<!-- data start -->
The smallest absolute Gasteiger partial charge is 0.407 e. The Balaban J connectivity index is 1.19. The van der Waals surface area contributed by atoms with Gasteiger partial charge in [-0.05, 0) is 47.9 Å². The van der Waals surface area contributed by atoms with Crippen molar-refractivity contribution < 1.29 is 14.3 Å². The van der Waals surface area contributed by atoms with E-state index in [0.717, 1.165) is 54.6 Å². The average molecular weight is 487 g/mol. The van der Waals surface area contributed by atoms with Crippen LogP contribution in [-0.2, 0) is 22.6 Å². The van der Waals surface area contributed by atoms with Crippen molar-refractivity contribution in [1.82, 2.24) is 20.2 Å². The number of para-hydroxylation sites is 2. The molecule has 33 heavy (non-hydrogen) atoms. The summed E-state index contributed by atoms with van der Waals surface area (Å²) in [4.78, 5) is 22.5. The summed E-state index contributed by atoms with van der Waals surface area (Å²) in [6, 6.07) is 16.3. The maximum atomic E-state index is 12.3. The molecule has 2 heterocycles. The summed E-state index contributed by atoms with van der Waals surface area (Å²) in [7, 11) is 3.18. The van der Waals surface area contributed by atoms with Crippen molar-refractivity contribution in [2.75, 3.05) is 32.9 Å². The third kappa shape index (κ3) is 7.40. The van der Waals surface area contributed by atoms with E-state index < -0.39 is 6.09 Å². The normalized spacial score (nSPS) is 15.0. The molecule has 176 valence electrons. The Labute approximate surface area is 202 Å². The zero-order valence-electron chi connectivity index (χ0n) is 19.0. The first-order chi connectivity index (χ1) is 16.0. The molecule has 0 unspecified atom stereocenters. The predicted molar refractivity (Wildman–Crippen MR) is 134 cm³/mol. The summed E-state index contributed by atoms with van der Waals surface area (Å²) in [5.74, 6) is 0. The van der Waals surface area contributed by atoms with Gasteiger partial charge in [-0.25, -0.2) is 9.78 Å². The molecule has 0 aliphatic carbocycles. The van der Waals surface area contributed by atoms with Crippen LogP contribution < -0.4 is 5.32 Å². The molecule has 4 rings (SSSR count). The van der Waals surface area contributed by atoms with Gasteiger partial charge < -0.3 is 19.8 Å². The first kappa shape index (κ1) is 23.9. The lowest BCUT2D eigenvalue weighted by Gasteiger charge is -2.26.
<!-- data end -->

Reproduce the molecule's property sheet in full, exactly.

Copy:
The smallest absolute Gasteiger partial charge is 0.407 e. The Balaban J connectivity index is 1.19. The van der Waals surface area contributed by atoms with Gasteiger partial charge in [-0.05, 0) is 47.9 Å². The van der Waals surface area contributed by atoms with Crippen molar-refractivity contribution < 1.29 is 14.3 Å². The van der Waals surface area contributed by atoms with E-state index in [0.717, 1.165) is 54.6 Å². The average molecular weight is 487 g/mol. The van der Waals surface area contributed by atoms with Crippen LogP contribution in [-0.2, 0) is 22.6 Å². The van der Waals surface area contributed by atoms with Crippen molar-refractivity contribution in [1.82, 2.24) is 20.2 Å². The number of para-hydroxylation sites is 2. The molecule has 33 heavy (non-hydrogen) atoms. The summed E-state index contributed by atoms with van der Waals surface area (Å²) in [4.78, 5) is 22.5. The summed E-state index contributed by atoms with van der Waals surface area (Å²) in [6, 6.07) is 16.3. The maximum atomic E-state index is 12.3. The molecule has 2 heterocycles. The summed E-state index contributed by atoms with van der Waals surface area (Å²) in [7, 11) is 3.18. The van der Waals surface area contributed by atoms with Crippen molar-refractivity contribution in [2.75, 3.05) is 32.9 Å². The third kappa shape index (κ3) is 7.40. The van der Waals surface area contributed by atoms with E-state index < -0.39 is 6.09 Å². The normalized spacial score (nSPS) is 15.0. The molecule has 176 valence electrons. The Labute approximate surface area is 202 Å². The zero-order valence-electron chi connectivity index (χ0n) is 19.0. The first-order chi connectivity index (χ1) is 16.0. The molecule has 0 unspecified atom stereocenters. The predicted molar refractivity (Wildman–Crippen MR) is 134 cm³/mol. The summed E-state index contributed by atoms with van der Waals surface area (Å²) in [5.74, 6) is 0. The van der Waals surface area contributed by atoms with Gasteiger partial charge in [-0.25, -0.2) is 9.78 Å². The molecule has 0 aliphatic carbocycles. The van der Waals surface area contributed by atoms with Crippen LogP contribution < -0.4 is 5.32 Å². The molecule has 4 rings (SSSR count). The van der Waals surface area contributed by atoms with Gasteiger partial charge < -0.3 is 19.8 Å². The first kappa shape index (κ1) is 23.9. The lowest BCUT2D eigenvalue weighted by Gasteiger charge is -2.26.